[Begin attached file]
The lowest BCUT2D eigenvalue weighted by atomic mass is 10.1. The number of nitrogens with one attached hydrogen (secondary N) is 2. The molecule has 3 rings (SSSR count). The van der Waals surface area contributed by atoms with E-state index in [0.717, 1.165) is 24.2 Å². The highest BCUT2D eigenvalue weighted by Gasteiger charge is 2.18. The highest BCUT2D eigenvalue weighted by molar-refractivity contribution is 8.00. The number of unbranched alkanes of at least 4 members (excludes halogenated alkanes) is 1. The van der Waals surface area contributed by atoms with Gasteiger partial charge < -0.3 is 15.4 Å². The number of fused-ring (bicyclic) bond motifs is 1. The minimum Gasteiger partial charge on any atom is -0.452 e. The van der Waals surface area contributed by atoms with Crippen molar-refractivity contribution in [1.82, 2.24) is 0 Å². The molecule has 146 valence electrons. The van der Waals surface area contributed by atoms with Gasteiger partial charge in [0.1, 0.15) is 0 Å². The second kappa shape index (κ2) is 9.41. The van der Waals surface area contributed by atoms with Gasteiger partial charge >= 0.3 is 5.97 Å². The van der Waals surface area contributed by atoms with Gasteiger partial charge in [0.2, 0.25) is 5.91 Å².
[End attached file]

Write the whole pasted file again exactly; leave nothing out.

The lowest BCUT2D eigenvalue weighted by atomic mass is 10.1. The number of nitrogens with one attached hydrogen (secondary N) is 2. The molecule has 3 rings (SSSR count). The van der Waals surface area contributed by atoms with E-state index in [0.717, 1.165) is 24.2 Å². The highest BCUT2D eigenvalue weighted by Gasteiger charge is 2.18. The highest BCUT2D eigenvalue weighted by molar-refractivity contribution is 8.00. The number of unbranched alkanes of at least 4 members (excludes halogenated alkanes) is 1. The van der Waals surface area contributed by atoms with Gasteiger partial charge < -0.3 is 15.4 Å². The number of fused-ring (bicyclic) bond motifs is 1. The minimum Gasteiger partial charge on any atom is -0.452 e. The van der Waals surface area contributed by atoms with Crippen molar-refractivity contribution in [1.82, 2.24) is 0 Å². The molecule has 146 valence electrons. The van der Waals surface area contributed by atoms with Gasteiger partial charge in [0.1, 0.15) is 0 Å². The second kappa shape index (κ2) is 9.41. The van der Waals surface area contributed by atoms with Gasteiger partial charge >= 0.3 is 5.97 Å². The van der Waals surface area contributed by atoms with Gasteiger partial charge in [0.2, 0.25) is 5.91 Å².